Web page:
An Epically Ridiculous Hat


It is very nearly warm here. Not break-out-the-spring-wardrobe type warm. But, I-might-not-need-a-scarf-with-my-coat-today warm. I’m enjoying the change in mercury. But, for this story, we’ll have to turn the calendar back a bit to the pre-warming weather.It is a story rooted in a red-cheek inducing cold. The kind of cold that took me an hour indoors to feel well and truly warmed. Hot cocoa was typically involved. That kind of cold.

On its surface, this is why I made this hat.  I needed a thick, chunky hat to keep the cold at bay.  Simple as that.  But it’s never really as simple as that, is it?  True, I knit this hat to keep my head warm.  The bigger truth, though, is that I began this hat in a moment when I felt particularly exposed and inadequate in my writing.  Without being explicit with myself, I put aside my writing and picked up this project as a way to hide, to feel more in control.  There is, implicit in these stitches, the statement, “Look at me.  I can’t make my words behave as I want them to.  But, I can work up a hat in no time flat.  See?  I’m good and worthy and enough.” 


It should be no surprise that a hat knit with that kind of energy did not transpire as I hoped.  Sure, my inadequacy didn’t change the guage of the yarn.  But, if I hadn’t been so intent on hiding, perhaps I would have admitted the problem sooner.

Because, you see, there was a problem. A few rounds in, I wondered a bit at the size of the hat I was creating.  It seemed generous, to say the least.  A few rounds later, I had the thought, “Hmm.  This keeps getting bigger and bigger.  I guess a chunky yarn will do that.” 


I watched as it grew to epic and then ludicrous proportions.  But, I did not second guess.  Until, finally, I did.  In the last cable rounds I realized that it was going to be ridiculous.  Even then, I harbored an impossible hope that perhaps it only seemed outrageously outsized.  I meticulously knit each row only to discover that it was indeed an epically ridiculous hat.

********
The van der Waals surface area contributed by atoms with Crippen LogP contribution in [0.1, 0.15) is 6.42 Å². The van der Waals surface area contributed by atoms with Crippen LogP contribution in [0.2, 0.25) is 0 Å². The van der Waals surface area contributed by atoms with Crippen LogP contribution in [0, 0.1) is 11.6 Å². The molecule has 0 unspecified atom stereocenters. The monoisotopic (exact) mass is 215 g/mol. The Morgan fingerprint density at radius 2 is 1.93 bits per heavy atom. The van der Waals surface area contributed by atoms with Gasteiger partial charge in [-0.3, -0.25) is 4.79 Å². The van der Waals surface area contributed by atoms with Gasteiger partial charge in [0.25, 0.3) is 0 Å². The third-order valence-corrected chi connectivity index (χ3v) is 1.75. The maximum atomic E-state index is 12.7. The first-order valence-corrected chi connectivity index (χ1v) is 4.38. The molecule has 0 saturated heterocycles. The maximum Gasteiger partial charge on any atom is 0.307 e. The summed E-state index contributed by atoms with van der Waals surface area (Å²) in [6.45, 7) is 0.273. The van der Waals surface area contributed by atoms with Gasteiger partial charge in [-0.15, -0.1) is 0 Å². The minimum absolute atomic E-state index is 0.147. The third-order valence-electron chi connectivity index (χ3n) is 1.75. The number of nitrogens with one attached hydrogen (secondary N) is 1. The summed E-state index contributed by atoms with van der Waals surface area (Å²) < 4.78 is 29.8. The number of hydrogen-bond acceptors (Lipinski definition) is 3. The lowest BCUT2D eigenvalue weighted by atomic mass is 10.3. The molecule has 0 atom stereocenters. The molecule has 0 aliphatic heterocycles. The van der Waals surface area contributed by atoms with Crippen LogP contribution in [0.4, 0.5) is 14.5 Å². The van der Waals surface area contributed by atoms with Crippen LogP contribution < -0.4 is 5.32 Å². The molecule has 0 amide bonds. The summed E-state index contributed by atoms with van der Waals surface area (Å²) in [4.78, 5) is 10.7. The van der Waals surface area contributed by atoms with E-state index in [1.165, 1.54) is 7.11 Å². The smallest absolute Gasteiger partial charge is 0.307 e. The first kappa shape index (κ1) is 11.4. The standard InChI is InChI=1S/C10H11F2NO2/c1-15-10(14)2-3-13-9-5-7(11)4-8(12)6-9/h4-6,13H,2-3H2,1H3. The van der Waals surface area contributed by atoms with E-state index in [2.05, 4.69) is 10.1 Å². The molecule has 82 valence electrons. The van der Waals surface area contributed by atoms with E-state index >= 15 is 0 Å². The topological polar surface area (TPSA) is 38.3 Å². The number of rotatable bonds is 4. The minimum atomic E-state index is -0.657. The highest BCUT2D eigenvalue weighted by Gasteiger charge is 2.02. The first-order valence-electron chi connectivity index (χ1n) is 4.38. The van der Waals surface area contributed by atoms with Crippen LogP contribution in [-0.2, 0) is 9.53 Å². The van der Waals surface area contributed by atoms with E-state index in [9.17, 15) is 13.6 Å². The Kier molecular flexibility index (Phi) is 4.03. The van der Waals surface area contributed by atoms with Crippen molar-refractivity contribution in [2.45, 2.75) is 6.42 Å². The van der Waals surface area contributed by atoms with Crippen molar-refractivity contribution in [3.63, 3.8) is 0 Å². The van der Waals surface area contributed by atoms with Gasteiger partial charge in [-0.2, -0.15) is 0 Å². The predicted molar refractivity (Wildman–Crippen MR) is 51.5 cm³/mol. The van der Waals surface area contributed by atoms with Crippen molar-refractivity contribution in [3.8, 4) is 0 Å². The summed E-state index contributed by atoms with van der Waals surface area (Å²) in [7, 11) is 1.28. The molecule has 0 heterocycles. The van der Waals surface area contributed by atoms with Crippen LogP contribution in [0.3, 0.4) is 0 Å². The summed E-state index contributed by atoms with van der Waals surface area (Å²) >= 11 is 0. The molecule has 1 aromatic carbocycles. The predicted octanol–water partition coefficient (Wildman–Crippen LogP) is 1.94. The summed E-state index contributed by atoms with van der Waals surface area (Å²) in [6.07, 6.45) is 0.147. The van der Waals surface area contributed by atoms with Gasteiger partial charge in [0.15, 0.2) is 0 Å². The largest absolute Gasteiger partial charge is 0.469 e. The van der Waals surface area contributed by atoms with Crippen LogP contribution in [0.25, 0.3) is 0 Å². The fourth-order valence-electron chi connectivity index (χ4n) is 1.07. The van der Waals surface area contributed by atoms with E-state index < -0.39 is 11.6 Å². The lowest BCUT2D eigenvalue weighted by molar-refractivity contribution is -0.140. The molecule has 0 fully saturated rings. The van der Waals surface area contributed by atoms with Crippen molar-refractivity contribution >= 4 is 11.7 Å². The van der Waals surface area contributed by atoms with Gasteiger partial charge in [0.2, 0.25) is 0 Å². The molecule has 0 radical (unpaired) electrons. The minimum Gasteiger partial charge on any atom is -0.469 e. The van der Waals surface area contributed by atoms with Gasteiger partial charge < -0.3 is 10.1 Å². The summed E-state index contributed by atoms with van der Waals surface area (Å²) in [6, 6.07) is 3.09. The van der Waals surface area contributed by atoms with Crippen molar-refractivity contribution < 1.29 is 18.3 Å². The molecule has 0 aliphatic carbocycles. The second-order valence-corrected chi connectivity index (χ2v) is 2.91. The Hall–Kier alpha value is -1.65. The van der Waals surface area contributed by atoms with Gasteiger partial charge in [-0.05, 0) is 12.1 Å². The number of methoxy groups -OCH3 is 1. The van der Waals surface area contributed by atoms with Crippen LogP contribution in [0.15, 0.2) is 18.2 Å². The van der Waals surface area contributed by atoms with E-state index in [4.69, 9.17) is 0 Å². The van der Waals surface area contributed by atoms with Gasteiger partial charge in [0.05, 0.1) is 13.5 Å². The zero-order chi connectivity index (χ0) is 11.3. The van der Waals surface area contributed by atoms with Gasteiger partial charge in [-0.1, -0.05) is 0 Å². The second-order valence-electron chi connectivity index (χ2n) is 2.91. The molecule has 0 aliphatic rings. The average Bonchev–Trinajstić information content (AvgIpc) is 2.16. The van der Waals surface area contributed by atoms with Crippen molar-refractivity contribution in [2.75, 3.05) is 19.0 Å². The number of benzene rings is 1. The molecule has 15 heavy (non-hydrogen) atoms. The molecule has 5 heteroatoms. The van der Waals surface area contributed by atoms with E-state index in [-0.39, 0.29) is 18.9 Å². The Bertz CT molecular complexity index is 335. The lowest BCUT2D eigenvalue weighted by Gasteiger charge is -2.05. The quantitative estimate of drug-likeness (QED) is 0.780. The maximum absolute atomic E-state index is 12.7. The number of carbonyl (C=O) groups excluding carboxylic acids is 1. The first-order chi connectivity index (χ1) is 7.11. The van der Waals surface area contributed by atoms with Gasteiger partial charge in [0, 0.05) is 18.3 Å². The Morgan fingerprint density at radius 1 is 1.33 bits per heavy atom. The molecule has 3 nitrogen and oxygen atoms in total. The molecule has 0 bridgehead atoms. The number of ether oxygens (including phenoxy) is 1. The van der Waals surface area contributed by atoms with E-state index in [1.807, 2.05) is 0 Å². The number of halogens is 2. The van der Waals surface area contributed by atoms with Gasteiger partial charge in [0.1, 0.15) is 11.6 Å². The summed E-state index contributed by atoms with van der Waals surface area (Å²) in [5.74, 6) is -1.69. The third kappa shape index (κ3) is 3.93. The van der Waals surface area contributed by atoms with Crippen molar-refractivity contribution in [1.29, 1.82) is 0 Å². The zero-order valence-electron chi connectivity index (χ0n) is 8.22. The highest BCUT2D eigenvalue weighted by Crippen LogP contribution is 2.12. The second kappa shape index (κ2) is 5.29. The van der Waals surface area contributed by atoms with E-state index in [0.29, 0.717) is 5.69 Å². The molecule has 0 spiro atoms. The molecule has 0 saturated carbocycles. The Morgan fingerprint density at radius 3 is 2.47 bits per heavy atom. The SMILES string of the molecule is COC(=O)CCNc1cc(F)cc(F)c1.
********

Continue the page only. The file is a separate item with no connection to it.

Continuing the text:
The good news is that knitting with such a chunky yarn means it was a fast foray into the absurd.  The other good news is the cables.  They are enchanting and addictive and every bit as much fun as everyone suggests.  I want to put them on everything I knit now.

I suppose the discovery of cable knitting is worth something inherently.  So, yes, this hat will need to be unraveled completely.  I’ll have to begin again.  But, I can’t say that it feels particularly like a failure to me.  And that may be the most important lesson I take from this particular knitting adventure.



New Skills Learned

Cable knitting and a deep and abiding conviction in the importance of swatching.


This was an in between times project.  I cast on while waiting between Elementary School Concert and High School preformances.  It was my handwork as I went back and forth to Polish class.

My favorite moment with this hat was sitting in a warm, empty restaurant one Saturday morning on a date with Steve.  He’d had a particularly intense stretch at work and on this morning he’d wrapped up the last of a major project.  He could finally settle and we were relaxing into the novelty of being quietly together.  We sipped thick hot cocoa, waited for our Eggs Benedict, and I worked cables into a mammoth hat.



I grabbed a scarf at the thrift store a few months ago because it had nice chunky yarn.  I unraveled that scarf to make this project.


Yarn: 2 zł, or $0.50

Pattern: Free

Total Cost: $0.50